One morning we woke and our favorite false idol,
that giant bulb shaped electrostatic nuclear generator
was toppled and laying helpless on the ground.
The developer who owned the land claimed hazard,
that the neighborhood kids were climbing it, tagging it,
the junkies were leaving their dirty needles scattered,
all the rats were migrating to the bar across the street,
but it looked like God reached down and flicked it over.
Maybe that’s how it happened and maybe God exists,
angry at our worship of the atom smasher on the hill,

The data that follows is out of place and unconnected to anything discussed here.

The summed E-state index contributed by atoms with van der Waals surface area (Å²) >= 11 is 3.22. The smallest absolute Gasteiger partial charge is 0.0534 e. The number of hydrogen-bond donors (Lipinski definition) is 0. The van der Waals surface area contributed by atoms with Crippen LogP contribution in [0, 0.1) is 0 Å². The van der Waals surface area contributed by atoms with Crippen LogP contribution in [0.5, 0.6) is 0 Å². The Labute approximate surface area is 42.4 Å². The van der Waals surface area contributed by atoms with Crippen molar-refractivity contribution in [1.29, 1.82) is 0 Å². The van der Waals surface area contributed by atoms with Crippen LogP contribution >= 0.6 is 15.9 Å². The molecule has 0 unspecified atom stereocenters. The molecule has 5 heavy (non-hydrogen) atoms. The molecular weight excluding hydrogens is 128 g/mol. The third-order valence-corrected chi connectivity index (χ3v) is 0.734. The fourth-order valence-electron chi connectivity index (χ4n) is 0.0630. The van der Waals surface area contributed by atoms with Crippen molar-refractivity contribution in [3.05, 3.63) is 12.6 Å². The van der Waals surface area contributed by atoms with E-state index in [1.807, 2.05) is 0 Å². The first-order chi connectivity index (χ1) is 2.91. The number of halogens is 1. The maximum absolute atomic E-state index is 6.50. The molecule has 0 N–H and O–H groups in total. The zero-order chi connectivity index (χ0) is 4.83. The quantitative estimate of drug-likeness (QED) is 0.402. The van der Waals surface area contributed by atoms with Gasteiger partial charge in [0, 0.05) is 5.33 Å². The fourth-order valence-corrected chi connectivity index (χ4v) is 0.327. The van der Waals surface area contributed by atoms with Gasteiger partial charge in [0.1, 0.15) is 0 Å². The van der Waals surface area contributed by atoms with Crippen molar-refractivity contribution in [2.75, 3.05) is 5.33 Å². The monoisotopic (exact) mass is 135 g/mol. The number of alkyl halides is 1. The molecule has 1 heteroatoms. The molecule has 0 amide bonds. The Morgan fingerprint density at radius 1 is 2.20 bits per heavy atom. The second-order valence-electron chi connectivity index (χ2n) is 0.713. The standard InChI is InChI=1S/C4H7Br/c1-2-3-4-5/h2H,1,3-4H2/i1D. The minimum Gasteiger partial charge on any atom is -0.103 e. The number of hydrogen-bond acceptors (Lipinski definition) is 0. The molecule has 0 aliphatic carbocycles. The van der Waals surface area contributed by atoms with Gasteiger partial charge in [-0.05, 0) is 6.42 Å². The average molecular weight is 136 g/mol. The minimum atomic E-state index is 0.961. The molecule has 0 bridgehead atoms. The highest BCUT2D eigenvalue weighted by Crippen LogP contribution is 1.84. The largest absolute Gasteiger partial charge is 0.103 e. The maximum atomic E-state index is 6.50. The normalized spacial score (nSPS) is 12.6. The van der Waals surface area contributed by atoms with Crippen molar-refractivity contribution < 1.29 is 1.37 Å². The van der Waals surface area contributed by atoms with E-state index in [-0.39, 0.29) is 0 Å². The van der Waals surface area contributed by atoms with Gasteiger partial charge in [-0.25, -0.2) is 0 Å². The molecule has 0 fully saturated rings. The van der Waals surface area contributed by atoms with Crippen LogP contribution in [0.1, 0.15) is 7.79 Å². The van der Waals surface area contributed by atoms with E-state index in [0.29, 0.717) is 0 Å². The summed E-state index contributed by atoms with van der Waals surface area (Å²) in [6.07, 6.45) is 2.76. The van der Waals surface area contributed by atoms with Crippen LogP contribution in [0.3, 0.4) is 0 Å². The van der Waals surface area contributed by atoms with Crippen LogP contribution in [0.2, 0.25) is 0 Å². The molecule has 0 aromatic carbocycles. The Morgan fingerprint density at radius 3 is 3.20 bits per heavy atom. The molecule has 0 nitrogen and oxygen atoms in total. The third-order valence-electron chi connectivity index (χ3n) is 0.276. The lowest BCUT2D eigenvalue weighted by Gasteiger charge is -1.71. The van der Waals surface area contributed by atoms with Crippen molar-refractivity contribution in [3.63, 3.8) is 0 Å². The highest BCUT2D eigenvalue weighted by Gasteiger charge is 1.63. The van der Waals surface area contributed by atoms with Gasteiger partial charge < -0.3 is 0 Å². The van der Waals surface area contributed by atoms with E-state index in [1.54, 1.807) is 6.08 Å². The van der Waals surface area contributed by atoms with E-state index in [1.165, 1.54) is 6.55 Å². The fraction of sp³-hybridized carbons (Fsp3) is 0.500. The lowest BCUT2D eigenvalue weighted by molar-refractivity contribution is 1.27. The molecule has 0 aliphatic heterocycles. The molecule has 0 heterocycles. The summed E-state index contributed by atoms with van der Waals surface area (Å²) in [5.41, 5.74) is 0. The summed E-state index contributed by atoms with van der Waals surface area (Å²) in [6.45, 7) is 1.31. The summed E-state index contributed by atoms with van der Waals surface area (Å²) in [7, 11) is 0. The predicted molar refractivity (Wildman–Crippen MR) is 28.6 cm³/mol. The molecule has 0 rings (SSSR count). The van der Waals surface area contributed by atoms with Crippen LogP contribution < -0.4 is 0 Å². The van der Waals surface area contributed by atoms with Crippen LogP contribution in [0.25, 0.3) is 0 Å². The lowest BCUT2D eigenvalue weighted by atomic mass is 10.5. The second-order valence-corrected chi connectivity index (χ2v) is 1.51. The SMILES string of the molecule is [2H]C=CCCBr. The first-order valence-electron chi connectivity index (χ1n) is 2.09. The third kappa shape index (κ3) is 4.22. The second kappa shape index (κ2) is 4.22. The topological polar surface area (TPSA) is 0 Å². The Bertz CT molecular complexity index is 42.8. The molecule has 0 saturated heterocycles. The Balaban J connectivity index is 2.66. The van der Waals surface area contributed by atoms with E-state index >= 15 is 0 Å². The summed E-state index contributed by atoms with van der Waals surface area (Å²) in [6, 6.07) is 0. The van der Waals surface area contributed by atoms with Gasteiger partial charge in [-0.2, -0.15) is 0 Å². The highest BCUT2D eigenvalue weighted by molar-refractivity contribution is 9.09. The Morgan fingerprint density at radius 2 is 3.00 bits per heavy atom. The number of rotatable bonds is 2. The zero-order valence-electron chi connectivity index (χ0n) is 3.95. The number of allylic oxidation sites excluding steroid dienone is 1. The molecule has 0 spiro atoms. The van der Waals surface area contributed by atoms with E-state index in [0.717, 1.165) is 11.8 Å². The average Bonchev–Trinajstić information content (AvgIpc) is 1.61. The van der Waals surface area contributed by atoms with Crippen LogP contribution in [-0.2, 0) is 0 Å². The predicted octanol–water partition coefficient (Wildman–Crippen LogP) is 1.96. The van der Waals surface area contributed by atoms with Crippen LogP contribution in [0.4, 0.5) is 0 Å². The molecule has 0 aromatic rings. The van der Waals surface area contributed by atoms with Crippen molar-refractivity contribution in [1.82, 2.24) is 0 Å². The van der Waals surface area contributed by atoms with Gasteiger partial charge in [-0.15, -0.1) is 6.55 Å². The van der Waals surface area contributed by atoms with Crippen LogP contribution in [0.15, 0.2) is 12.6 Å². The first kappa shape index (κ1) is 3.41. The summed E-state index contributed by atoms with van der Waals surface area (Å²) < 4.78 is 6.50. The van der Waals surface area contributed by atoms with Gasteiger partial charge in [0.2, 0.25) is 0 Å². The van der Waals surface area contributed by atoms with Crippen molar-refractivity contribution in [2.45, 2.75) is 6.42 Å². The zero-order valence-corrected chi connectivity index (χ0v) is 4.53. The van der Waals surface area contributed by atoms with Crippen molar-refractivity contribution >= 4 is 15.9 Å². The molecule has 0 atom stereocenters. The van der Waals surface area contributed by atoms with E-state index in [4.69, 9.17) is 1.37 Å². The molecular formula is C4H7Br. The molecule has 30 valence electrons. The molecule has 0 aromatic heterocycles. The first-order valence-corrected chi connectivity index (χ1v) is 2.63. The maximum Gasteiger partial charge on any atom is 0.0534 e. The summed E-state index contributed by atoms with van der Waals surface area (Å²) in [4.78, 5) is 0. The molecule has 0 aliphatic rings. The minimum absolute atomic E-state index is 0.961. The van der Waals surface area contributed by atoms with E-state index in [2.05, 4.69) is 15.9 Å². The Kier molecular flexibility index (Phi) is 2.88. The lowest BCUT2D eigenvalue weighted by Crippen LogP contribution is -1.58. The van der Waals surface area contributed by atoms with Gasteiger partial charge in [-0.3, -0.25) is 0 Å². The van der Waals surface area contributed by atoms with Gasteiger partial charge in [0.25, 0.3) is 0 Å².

for the reverence we showed our manmade smokestacks
obscuring the noon sun with fire and soot,
for the bald pride we felt for our industrial might,
and the swing-shift juicers using his name in vain
as they cracked eggs into their morning beers.
By Richard L. Gegick
Richard L. Gegick is from Trafford, PA. His poems and stories have appeared in Hot Metal Bridge, Burrow Press Review, Gulf Stream, Uppagus, and Pittsburgh Post-Gazette. He lives in Pittsburgh where he writes and waits tables for a living.